Wednesday, April 16, 2008

Rent Rort Is The Symptom, Not The Cause.

It has been reported (in the Daily Telegraph) that “greedy landlords are rorting rents”, and that real estate agents have been caught out scheming to gouge more money from renters. This stems from a notice in the window of one agent urging landlords to increase their rents now due to market conditions, and another sending out letters to tenants warning that failure to pay on time could result in increases. While these measures certainly seem harsh, are they unreasonable or unexpected?

A landlord has invested a great deal of capital in a property and should be entitled to seek the best possible return on his investment. That means if the market is paying higher rents then he is entitled to benefit from that. That’s free market economics. In the same way, it is the job of the real estate agent, in the role of property manager, to obtain for his client the best possible return on investment. In fact, not to do so would be remiss of the agent and he would soon lose clients.

Now to balance those observations it should also be recognized that both landlords and agents need tenants or they won’t make any money. Good landlords and agents will value good tenants and treat them reasonably and fairly. Less scrupulous operators will seize the opportunity to squeeze as much out of the bottom line as they can, but to blame landlords and agents for high rents is simply not right.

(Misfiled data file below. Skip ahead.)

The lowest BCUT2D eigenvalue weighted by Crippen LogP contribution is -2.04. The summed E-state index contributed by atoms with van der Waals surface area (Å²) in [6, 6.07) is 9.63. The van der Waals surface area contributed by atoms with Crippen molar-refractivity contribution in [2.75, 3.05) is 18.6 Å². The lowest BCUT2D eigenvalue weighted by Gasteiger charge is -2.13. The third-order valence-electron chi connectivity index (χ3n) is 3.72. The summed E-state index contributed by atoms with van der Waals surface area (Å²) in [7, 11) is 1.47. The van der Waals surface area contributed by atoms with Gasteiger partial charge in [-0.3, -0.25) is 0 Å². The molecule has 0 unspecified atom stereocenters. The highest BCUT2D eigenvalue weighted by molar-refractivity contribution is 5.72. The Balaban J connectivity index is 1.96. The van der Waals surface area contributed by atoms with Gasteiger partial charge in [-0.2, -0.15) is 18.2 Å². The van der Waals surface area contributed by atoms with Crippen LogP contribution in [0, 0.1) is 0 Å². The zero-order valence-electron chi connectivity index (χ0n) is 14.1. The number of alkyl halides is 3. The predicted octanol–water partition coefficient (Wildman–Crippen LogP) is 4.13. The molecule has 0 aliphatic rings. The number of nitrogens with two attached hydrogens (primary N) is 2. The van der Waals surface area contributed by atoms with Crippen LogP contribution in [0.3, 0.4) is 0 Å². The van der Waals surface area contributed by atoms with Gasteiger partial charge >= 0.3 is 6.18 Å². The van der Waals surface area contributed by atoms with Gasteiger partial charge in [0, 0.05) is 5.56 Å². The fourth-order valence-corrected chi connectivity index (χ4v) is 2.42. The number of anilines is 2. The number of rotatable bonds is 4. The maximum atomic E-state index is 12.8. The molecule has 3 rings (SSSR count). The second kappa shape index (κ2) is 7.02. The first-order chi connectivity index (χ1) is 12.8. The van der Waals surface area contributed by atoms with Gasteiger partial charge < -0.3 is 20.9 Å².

The problem results from a combination of extremely short supply, high capital values, and increasing interest rates. The real problem is that governments and planning authorities have not adequately provided for the housing needs of the community, and now have the headache of dealing with the social fallout. It has reached the point where there are no simple answers, but the solution has to begin with addressing the fundamental underpinning fact that demand for housing is outstripping supply to the tune of 30 000 dwellings per year.

That’s the simple equation at the bottom of a complicated problem.

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